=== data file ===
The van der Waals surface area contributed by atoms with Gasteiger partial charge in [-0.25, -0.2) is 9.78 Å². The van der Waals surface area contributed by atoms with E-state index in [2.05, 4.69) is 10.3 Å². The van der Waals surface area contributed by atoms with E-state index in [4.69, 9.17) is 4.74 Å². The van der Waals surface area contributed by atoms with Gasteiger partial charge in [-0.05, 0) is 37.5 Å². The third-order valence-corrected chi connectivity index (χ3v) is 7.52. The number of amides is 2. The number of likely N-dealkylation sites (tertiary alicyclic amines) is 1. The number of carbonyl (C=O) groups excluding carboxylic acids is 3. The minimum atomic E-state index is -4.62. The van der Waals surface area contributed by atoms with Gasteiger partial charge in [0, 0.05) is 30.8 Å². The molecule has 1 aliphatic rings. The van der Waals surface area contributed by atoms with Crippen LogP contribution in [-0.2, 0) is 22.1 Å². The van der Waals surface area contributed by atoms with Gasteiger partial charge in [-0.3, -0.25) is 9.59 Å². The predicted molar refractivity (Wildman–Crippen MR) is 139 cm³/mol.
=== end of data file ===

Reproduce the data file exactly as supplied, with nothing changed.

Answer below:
The van der Waals surface area contributed by atoms with Gasteiger partial charge in [-0.25, -0.2) is 9.78 Å². The van der Waals surface area contributed by atoms with E-state index in [2.05, 4.69) is 10.3 Å². The van der Waals surface area contributed by atoms with E-state index in [4.69, 9.17) is 4.74 Å². The van der Waals surface area contributed by atoms with Gasteiger partial charge in [-0.05, 0) is 37.5 Å². The third-order valence-corrected chi connectivity index (χ3v) is 7.52. The number of amides is 2. The number of likely N-dealkylation sites (tertiary alicyclic amines) is 1. The number of carbonyl (C=O) groups excluding carboxylic acids is 3. The minimum atomic E-state index is -4.62. The van der Waals surface area contributed by atoms with Gasteiger partial charge in [0, 0.05) is 30.8 Å². The molecule has 1 aliphatic rings. The van der Waals surface area contributed by atoms with Crippen LogP contribution in [-0.2, 0) is 22.1 Å². The van der Waals surface area contributed by atoms with Gasteiger partial charge in [-0.3, -0.25) is 9.59 Å². The predicted molar refractivity (Wildman–Crippen MR) is 139 cm³/mol.